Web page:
lrandall (686021) | more than 5 years ago | (#26638515)

Only on Slashdot would this be moderated insightful. No, IMAP is *not* a replacement for what they are discussing. Although it technically might serve a similar purpose, in practice it suggests a completely different workflow. I, for one, only use Mail.app for business email accounts. I like the fact that my personal account is separate and available to me on any computer, anywhere, and I don't want an IMAP copy that I have to keep synchronised. 95% of the time that I need to use Gmail I am connected to the net. Now, this will happily cover the other 5%. Since I already (happily) use Gmail in my browser, it can sync in the background and let me use Gmail the way *I* want to, not the way technical limitations force me to.

Re:IMAP (0)

Anonymous Coward | more than 5 years ago | (#26638557)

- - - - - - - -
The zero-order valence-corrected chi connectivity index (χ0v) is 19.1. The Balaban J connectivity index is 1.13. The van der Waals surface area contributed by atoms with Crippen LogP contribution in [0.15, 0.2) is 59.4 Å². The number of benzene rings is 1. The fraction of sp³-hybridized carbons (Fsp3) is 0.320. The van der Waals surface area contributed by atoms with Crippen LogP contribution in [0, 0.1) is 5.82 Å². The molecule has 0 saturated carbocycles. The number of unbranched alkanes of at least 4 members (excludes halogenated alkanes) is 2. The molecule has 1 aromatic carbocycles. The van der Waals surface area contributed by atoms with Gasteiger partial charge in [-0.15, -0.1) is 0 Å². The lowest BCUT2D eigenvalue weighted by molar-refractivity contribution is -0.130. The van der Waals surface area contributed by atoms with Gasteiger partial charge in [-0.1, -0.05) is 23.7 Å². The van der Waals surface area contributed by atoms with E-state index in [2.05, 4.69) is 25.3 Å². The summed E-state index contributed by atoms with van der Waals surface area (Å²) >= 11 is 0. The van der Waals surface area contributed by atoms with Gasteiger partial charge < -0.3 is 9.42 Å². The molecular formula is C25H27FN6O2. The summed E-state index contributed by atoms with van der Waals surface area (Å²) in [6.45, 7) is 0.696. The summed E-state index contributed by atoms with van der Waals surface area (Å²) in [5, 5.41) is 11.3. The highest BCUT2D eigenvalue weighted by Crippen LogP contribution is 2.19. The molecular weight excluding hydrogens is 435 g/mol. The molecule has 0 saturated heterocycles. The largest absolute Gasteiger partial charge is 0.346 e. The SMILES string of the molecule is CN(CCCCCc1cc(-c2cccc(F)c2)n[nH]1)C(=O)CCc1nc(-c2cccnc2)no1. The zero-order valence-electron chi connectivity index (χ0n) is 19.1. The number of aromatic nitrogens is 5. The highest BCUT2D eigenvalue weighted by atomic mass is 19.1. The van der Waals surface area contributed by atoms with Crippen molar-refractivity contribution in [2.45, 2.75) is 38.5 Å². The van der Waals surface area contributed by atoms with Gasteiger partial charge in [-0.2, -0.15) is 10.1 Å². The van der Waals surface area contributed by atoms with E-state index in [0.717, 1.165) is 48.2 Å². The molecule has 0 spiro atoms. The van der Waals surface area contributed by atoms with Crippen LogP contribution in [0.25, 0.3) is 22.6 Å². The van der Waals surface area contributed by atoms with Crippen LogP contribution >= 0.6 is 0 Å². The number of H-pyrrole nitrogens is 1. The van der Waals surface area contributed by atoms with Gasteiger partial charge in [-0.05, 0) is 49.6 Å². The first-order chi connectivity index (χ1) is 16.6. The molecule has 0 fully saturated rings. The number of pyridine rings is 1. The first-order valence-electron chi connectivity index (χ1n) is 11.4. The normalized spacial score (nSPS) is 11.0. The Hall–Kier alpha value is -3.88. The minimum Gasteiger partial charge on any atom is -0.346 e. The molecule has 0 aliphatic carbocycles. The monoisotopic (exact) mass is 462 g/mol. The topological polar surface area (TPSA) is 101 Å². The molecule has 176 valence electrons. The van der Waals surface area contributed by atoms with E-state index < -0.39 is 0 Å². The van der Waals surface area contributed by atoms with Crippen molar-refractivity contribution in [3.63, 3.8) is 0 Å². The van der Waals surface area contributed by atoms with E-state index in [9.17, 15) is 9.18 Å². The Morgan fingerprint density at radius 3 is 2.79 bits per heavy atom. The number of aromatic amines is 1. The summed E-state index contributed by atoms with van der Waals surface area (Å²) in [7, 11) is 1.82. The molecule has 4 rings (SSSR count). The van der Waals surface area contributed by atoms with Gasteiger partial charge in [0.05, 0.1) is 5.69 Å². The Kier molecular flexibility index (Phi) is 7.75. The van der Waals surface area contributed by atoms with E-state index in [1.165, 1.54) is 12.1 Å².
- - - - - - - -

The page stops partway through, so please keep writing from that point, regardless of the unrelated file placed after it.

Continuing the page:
For those of us that already had a gig of email in our accounts when IMAP was rolled out, it isn't possible to use this on IMAP. Because of gmail timeouts, it's nearly impossible to download all of your email offline. This will be a great help!

Re:IMAP (1)

aliquis (678370) | more than 5 years ago | (#26638649)

Yeah, I use it thru IMAP with OS X mail and it keeps a local copy.

Re:IMAP (1)

McPierce (259936) | more than 5 years ago | (#26638869)

Or even via offlineimap. Why do we need yet another offline email solution when there are tools that exist already? Hell, Thunderbird can replicate your email locally.

checked my google labs (-1, Redundant)

Anonymous Coward | more than 5 years ago | (#26637817)

I don't have this feature as an option.

Re:checked my google labs (1)

duguk (589689) | more than 5 years ago | (#26638539)

Why is this "redundant"? I don't have this option in Google Labs yet either, yet its apparently available for US and UK customers, its not available for me.

Yet one more client (2, Insightful)

bafio (879076) | more than 5 years ago | (#26637831)

This entirely misses the point! I have this reliably working with IMAP, and for a long time. The whole point of the mobile interface is that you can use it on any machine and keep synced. This solution just creates one more, very imperfect, email client.

Re:Yet one more client (2, Insightful)

DSmith1974 (987812) | more than 5 years ago | (#26638019)